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Last Updated September 6, 2023.

Albert Camus is strongly associated with the rise of absurdist philosophy, which asserts that the universe lacks inherent meaning or logic. In these terms, the natural world is not a beautiful and nurturing presence—as romanticism may indicate—but rather an indifferent and even chaotic one. The remote landscape surrounding Daru’s schoolhouse is a bleak place in which “nothing had any connection with man.” An unseasonable blizzard might immediately follow eight months of devastating drought, no matter how much the people inhabiting the land may suffer for it. However, Camus’s brand of absurdism is not necessarily nihilistic; although the universe may lack meaning, humans may still create a sense of purpose.

When people seek connections and make choices, they exercise free will and embrace life. Although the universe may be absurd, those who embrace its absurdity attain freedom from deriving joy and constructing significance out of subjective experiences. In “The Guest,” Daru is confronted with a choice. From an absurdist lens, the outcome of that choice is irrelevant; it is instead the act of grappling with a moral dilemma that forces a person into a confrontation with the world’s arbitrary nature. Rather than deciding what to do with his prisoner, Daru defers responsibility to the Arab man. At first, this seems like a way for Daru to avoid the moral—and political—ramifications of his dilemma; however, the reality is quite the opposite.

The Arab man ultimately decides to continue toward Tinguit, where the police await his arrival. Daru watches him go with a “heavy heart,” suggesting that his refusal to choose has freed Daru from neither the moral dilemma nor the emotional implications associated with the Arab man’s fate. Furthermore, upon returning to the schoolhouse, he is confronted with an even harsher reality: the Arab man’s compatriots hold Daru accountable for the man's impending imprisonment. Daru attempted to follow his sense of honor but must instead reckon with the disparity between intention and impact. While he perhaps intended—and even hoped, based on his reaction—for the Arab man to go free, his refusal to commit to a choice has led to unforeseen consequences. Daru, then, is left to bitterly face his uncertain future and understand that even his attempts to do the right thing cannot save him from the whims of an uncaring universe.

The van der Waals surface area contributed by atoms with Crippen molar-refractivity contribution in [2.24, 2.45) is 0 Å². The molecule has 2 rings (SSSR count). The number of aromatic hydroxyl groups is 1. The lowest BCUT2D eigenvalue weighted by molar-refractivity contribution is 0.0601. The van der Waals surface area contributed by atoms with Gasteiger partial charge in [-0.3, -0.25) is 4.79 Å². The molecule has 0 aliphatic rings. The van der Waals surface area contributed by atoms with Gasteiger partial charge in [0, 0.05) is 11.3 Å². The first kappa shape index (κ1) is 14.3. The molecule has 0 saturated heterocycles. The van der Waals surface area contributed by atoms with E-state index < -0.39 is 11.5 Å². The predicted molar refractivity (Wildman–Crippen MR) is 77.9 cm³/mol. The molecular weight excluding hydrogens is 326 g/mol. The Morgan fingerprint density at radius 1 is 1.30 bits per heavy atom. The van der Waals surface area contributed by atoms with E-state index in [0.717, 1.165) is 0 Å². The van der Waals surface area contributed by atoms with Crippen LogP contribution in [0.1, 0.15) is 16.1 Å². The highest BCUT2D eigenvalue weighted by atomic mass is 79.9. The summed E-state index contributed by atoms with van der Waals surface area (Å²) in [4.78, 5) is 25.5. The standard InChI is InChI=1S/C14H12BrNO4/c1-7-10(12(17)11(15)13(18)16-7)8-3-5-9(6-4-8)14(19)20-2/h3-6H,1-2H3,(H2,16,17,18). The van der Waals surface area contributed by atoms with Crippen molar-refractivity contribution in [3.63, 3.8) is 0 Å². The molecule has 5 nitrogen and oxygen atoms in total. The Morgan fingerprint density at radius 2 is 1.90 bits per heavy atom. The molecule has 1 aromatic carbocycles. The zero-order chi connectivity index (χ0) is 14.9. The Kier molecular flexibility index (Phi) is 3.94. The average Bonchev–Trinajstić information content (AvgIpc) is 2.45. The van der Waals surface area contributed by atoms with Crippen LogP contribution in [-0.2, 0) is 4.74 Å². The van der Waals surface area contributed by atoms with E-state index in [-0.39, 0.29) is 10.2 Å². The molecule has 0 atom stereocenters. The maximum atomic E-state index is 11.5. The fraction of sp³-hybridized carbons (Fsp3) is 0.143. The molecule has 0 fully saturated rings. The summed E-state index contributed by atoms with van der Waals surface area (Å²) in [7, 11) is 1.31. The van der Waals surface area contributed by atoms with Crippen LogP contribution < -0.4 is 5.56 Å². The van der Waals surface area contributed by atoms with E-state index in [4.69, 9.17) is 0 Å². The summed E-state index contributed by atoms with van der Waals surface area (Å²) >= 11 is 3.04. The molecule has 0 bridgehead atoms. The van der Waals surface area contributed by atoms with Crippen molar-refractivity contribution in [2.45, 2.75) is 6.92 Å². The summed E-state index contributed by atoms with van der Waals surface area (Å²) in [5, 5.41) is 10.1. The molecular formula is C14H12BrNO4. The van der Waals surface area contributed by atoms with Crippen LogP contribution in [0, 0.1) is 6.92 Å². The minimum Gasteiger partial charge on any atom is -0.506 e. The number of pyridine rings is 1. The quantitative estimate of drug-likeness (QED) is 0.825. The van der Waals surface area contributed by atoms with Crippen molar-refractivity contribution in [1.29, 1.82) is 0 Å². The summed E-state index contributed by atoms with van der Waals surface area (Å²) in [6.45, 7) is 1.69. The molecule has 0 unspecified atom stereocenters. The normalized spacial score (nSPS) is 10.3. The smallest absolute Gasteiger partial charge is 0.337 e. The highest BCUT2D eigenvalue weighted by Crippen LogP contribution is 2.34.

Camus wrote and published “The Guest” during the Algerian War of Independence, which began in 1954 and extended through 1962, as the local Algerian population fought for freedom from French colonial rule. Camus was born in French Algeria and retained a strong connection to his homeland throughout his life. Although his family was quite poor, their French citizenship and European background entitled them to certain privileges that the native Arab and Berber populations did not receive. Indeed, most French citizens living in Algeria supported a continuation of French colonial rule.

Camus, however, felt it necessary for the two nations to find a middle ground. He advocated for greater rights for Algerians but did not support full-scale independence, believing instead that the colonists and native Algerians could come to coexist on more equitable terms. His beliefs were mocked by the French, the Algerian colonists, and the native Algerians for being too naive. Critics and biographers have often drawn parallels between Camus’s attempts to mediate between the French and the Algerians and Daru’s similarly moderate sensibilities—both men ultimately finding themselves alienated from all sides for their efforts.

Camus’s familiarity with French Algerian culture also influences the story in other ways. Daru reflects some of the attitudes commonly held by colonists of French descent—in addition to some of the more moderate ones held...

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by Camus himself. The Arab man is often described in animalistic terms, with Daru drawing attention to his “thick lips,” “shining" and "feverish eyes,” and “animal mouth.” In many cases, French citizens living in Algeria viewed the native Arabs as a more primitive people, and schools—possibly including the fictionalized one Daru runs—were set up to help educate and civilize the locals.

The characterization of the Arab prisoner in these terms betrays some of Daru’s more French sensibilities, as well as his relatively privileged position in society as a French citizen living in the Algerian colony. These privileges are further highlighted by the fact that Daru receives frequent supply deliveries; most of the local villagers, however, rely on meager grain handouts to survive the recent drought. In addition to political disenfranchisement, these forms of socioeconomic inequality helped inspire the Algerian Revolution.